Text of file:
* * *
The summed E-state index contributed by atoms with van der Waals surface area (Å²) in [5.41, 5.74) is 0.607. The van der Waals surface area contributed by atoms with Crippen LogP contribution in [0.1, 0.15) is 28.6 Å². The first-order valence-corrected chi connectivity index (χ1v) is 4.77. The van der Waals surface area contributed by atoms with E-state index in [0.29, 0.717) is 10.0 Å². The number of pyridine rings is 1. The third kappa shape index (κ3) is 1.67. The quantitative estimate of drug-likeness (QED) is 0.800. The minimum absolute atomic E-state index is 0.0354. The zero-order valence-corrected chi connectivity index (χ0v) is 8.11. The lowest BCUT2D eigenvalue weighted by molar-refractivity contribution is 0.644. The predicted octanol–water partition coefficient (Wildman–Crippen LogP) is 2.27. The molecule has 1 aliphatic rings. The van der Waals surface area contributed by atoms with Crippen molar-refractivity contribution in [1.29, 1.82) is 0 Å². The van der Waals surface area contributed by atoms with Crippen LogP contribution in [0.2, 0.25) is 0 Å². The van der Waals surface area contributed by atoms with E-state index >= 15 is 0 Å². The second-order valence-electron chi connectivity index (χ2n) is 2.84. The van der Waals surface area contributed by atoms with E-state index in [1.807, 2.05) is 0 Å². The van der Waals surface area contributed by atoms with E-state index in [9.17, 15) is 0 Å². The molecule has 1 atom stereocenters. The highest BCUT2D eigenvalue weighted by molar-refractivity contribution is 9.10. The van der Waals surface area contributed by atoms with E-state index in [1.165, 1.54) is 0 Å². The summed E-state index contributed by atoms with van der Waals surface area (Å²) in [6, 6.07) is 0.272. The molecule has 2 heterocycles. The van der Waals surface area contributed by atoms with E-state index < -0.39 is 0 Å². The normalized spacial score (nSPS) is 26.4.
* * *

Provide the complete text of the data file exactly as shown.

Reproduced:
The summed E-state index contributed by atoms with van der Waals surface area (Å²) in [5.41, 5.74) is 0.607. The van der Waals surface area contributed by atoms with Crippen LogP contribution in [0.1, 0.15) is 28.6 Å². The first-order valence-corrected chi connectivity index (χ1v) is 4.77. The van der Waals surface area contributed by atoms with E-state index in [0.29, 0.717) is 10.0 Å². The number of pyridine rings is 1. The third kappa shape index (κ3) is 1.67. The quantitative estimate of drug-likeness (QED) is 0.800. The minimum absolute atomic E-state index is 0.0354. The zero-order valence-corrected chi connectivity index (χ0v) is 8.11. The lowest BCUT2D eigenvalue weighted by molar-refractivity contribution is 0.644. The predicted octanol–water partition coefficient (Wildman–Crippen LogP) is 2.27. The molecule has 1 aliphatic rings. The van der Waals surface area contributed by atoms with Crippen molar-refractivity contribution in [1.29, 1.82) is 0 Å². The van der Waals surface area contributed by atoms with Crippen LogP contribution in [0.2, 0.25) is 0 Å². The van der Waals surface area contributed by atoms with E-state index >= 15 is 0 Å². The second-order valence-electron chi connectivity index (χ2n) is 2.84. The van der Waals surface area contributed by atoms with E-state index in [1.807, 2.05) is 0 Å². The van der Waals surface area contributed by atoms with E-state index in [9.17, 15) is 0 Å². The molecule has 1 atom stereocenters. The highest BCUT2D eigenvalue weighted by molar-refractivity contribution is 9.10. The van der Waals surface area contributed by atoms with E-state index in [1.165, 1.54) is 0 Å². The summed E-state index contributed by atoms with van der Waals surface area (Å²) in [6, 6.07) is 0.272. The molecule has 2 heterocycles. The van der Waals surface area contributed by atoms with E-state index < -0.39 is 0 Å². The normalized spacial score (nSPS) is 26.4.